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How do citizens within countries hosting U.S. military personnel view that presence? Using new cross-national survey data from 14 countries, we examine how different forms of exposure to a U.S. military presence in a country affect attitudes towards the U.S. military, government, and people. We find that contact with U.S. military personnel or the receipt of economic benefits from the U.S. presence correlates with stronger support for the U.S. presence, people, and government. This study has profound implications for the role that U.S. installations play in affecting the social fabric of host nations, and policy implications for the conduct of U.S. military activities outside the United States.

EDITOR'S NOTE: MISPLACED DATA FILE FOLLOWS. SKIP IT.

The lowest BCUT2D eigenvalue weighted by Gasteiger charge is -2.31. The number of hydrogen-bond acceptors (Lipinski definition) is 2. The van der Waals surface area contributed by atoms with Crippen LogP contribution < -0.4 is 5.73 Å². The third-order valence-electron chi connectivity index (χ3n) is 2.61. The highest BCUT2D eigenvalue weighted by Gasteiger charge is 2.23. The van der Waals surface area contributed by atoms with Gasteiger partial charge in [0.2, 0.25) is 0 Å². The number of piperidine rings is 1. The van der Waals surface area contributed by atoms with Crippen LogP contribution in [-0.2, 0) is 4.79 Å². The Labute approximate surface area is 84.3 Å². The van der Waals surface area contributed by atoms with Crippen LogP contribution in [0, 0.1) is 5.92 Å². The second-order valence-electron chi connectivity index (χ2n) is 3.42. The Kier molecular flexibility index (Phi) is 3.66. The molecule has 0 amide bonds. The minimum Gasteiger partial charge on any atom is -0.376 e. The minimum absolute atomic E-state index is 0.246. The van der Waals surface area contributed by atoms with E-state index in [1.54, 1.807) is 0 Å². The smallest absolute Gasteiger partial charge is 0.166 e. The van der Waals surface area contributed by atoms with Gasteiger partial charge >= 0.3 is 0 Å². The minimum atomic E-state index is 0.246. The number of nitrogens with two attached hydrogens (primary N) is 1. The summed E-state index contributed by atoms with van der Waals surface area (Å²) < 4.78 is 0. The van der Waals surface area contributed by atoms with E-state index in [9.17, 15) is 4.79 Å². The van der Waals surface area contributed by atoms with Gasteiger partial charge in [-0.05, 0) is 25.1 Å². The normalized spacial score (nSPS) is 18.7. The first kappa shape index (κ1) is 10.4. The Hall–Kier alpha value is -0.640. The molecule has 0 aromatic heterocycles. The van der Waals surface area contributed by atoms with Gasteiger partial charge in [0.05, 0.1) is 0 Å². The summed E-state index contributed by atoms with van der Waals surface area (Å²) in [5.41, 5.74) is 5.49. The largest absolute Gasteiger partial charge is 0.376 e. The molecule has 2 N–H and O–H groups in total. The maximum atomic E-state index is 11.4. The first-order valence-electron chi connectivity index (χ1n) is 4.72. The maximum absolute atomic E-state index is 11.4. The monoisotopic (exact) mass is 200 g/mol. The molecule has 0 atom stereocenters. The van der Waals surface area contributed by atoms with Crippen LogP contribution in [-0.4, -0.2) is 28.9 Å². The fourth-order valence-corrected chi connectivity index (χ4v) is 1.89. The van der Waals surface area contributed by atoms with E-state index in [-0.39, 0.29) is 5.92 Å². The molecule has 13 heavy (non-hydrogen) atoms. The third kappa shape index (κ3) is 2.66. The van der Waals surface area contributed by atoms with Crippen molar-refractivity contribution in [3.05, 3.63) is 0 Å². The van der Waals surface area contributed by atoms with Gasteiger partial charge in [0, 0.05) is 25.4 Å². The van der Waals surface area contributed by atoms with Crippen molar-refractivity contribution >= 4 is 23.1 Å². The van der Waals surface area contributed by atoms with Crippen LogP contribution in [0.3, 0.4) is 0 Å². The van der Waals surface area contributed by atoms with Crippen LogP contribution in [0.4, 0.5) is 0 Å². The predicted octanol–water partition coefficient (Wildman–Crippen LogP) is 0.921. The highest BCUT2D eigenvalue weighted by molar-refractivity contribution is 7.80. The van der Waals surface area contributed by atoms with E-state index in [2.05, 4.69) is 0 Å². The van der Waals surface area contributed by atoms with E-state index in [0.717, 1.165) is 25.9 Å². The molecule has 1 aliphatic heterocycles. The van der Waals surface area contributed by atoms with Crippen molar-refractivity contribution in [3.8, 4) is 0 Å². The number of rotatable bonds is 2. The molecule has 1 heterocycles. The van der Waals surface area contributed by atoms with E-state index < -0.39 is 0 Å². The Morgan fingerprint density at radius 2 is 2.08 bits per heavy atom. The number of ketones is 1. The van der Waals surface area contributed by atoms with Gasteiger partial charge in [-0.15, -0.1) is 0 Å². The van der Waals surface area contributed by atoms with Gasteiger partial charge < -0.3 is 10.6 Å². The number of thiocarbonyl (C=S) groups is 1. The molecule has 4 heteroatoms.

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This document was originally published in American Political Science Review by Cambridge University Press. Reprinted with permission. Copyright restrictions may apply. doi: 10.1017/S0003055419000868